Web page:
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Posts Tagged ‘Brooks Barnes’

Hello! And Welcome to the End of Moviefone!

Although Moviefone was launched in 1989, it wasn’t until Thanksgiving 1995 that the service was officially embedded to the pop culture lexicon. On November 19 of that year, a subplot of Seinfeld episode “Pool Guy” had Kramer forced to take over 777-FILM auto-attendant duties.

And now, as noted by New York Times reporter Brooks Barnes, the service is about to be wholly transitioned from voice to Web:

Over the weekend, callers were told that the automated service would soon go silent, overtaken by new technology and shifting consumer habits.

“The 777-FILM numbers will no longer be in service in the near future,” intones a man with a voice decidedly scrawnier in timbre than Mr. Moviefone’s. “To buy tickets and for all of your showtime information please download the free Moviefone app on your smartphone or iPad.”

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Deadline’s Mike Fleming is Going Bicoastal

DeadlineHollywoodlogoBeginning next month, Nikki Finke‘s tireless film editor will divide his time equally each month between Long Island and Los Angeles. It’s a big change for Fleming, one he wants you to know is not an indication of troubles at the mother ship:

I think Deadline is thriving despite a recent batch of articles implying otherwise, and it pisses me off when journalists cheap shot us (I disagree with New York Times’ reporter Brooks Barnes and his assessment that Deadline has grown bland. The only thing that concerns me is Barnes could teach a master class on how to write blandly, so he’s as close to an authority as you’ll find on the subject).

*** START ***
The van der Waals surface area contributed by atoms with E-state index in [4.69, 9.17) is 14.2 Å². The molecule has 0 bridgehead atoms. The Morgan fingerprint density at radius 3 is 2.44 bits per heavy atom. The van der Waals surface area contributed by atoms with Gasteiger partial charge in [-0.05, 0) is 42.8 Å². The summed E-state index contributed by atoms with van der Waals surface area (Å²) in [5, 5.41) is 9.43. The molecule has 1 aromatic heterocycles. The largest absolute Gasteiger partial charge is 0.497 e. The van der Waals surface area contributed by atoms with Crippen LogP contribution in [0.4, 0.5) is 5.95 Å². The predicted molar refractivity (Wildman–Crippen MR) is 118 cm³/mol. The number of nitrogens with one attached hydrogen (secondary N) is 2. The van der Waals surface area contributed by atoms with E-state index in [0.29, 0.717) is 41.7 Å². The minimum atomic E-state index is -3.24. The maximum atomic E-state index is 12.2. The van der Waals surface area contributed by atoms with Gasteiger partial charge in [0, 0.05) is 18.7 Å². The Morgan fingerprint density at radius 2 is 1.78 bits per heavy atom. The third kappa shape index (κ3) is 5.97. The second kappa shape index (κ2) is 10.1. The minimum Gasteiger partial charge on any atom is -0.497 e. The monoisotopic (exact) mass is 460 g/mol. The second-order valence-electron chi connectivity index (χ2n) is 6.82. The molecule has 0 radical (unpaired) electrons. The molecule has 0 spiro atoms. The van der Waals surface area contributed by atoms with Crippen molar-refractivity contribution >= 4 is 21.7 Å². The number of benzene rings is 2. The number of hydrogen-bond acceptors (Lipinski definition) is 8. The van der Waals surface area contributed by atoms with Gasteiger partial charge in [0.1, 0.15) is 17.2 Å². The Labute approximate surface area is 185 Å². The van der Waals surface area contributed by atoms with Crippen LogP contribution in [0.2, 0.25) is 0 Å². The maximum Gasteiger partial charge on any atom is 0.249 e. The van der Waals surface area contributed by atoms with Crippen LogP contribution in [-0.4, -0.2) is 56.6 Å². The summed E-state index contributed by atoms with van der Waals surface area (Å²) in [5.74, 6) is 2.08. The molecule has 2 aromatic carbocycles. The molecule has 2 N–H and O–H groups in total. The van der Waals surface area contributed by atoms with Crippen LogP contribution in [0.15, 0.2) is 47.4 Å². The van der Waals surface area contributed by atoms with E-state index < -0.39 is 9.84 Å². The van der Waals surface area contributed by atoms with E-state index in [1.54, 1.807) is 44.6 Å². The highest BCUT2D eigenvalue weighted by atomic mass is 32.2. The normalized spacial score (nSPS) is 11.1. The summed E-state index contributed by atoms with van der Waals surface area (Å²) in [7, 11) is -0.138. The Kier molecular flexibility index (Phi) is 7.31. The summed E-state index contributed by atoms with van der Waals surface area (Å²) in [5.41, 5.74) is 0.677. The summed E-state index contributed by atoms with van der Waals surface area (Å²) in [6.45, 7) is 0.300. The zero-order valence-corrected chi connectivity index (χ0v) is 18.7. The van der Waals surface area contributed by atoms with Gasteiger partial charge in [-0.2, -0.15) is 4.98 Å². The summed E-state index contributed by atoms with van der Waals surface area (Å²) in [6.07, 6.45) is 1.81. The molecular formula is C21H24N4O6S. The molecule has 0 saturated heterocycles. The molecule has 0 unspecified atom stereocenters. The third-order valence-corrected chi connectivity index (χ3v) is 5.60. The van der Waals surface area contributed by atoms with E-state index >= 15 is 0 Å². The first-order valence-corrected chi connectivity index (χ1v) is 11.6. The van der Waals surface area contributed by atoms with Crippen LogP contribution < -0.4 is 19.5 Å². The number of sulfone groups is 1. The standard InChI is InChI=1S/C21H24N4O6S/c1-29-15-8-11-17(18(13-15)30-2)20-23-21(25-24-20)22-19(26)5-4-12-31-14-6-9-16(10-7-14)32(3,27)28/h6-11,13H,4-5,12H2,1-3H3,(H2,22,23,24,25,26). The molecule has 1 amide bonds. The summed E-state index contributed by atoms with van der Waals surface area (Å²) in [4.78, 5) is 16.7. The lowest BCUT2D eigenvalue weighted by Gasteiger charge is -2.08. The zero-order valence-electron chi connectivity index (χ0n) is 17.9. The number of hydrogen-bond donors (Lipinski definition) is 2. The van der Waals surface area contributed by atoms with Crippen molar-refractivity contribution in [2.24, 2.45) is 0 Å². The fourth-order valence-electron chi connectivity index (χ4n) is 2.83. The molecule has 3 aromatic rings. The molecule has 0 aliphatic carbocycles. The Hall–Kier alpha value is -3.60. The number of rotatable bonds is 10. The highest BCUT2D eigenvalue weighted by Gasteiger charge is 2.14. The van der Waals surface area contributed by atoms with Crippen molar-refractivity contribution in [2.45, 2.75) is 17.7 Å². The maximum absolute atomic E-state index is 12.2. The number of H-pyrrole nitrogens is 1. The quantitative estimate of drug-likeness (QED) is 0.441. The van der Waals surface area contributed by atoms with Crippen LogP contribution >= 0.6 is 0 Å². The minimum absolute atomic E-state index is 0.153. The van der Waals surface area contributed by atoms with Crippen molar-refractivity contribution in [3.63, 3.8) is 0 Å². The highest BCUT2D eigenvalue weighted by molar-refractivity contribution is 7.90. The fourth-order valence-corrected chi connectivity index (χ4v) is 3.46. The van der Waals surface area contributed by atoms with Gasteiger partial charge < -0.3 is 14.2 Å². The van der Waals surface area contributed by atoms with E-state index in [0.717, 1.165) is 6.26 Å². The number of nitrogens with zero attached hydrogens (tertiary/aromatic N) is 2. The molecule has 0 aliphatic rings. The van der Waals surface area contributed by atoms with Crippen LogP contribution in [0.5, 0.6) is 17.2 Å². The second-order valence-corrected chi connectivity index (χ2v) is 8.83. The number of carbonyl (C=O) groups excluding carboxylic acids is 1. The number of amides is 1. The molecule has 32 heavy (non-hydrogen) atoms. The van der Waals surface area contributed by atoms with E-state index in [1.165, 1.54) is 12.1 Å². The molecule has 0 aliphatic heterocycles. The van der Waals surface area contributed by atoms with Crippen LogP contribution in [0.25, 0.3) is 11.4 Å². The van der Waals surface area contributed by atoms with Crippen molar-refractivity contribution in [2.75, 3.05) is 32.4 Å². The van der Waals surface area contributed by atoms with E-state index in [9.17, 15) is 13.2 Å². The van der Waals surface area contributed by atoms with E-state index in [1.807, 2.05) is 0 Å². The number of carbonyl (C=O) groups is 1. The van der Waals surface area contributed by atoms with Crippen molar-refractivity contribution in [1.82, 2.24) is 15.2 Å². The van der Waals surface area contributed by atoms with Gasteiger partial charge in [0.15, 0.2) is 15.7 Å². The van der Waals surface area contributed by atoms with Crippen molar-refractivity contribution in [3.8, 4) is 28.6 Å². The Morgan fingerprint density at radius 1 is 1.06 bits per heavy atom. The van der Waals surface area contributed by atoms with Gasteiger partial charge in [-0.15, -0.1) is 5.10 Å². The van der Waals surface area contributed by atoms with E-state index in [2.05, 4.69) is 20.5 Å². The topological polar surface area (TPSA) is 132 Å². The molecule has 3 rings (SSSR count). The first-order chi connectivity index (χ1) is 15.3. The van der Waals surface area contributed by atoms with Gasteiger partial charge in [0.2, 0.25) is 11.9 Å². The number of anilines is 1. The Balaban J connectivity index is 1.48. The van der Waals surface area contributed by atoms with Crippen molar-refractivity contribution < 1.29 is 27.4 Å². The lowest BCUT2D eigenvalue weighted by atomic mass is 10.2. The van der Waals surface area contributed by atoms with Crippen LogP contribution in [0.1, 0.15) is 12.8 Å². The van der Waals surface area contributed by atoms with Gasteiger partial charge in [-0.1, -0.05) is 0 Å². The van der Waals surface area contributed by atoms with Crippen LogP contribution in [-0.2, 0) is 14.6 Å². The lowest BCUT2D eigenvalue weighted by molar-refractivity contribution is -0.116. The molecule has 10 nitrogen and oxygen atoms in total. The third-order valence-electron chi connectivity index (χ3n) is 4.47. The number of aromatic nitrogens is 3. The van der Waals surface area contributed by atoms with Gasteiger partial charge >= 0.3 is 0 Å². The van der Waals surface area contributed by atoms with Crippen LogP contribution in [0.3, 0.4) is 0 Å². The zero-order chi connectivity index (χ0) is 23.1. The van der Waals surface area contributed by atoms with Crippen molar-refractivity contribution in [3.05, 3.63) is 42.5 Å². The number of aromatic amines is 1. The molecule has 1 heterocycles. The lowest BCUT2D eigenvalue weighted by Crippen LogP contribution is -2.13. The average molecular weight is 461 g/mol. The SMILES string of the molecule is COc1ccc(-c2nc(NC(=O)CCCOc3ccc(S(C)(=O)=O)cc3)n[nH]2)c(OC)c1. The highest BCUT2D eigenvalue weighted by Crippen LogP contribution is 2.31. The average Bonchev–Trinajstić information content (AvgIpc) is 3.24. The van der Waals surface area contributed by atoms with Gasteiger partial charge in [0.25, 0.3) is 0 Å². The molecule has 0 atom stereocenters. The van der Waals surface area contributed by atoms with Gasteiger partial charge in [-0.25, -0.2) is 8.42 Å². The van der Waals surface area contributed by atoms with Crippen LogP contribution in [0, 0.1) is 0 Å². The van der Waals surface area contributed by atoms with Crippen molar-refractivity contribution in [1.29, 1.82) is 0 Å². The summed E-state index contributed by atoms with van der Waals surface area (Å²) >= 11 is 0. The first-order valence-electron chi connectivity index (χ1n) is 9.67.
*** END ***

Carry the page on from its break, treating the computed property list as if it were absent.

Ha ha. Fleming goes on to share all sorts of great recollections: how his showbiz reporter career began accidentally in connection with a project involving Ralph Macchio, Emilio Estevez and Peter Bart; how a Long Dong Silver porn tape threw Variety parent company execs for a loop; how a trial run living in LA was ended by his wife’s ultimatum; and how Disney learned to live with his Jessica Rabbit revelations.

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NYT Correspondent, Hollywood Bigwigs Snack on Dog Food

Did Chelsea Handler, Snoop Dogg and Relativity Media’s Ryan Kavanaugh get their money’s worth? Per a report by New York Times west coast correspondent Brooks Barnes, it would certainly seem so.

The trio are backers of the company Dog for Dog, which recently paid $45,000 to have its gluten-free canine snack bars plastic-wrap bundled with The Hollywood Reporter. Only problem: some of the magazine’s two-legged subscribers thought it was a snack for them:

The president of one television studio chomped into it, as did one of his subordinates. A senior publicist at PMK-BNC tossed the bar into a drawer and started eating it a week later for a snack. This reporter did the same thing.

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THR Gets a New York Times Love Letter

The word of the day is “etiolated.” Put to excellent use by Brooks Barnes in his New York Times snapshot of the resurgent Hollywood Reporter: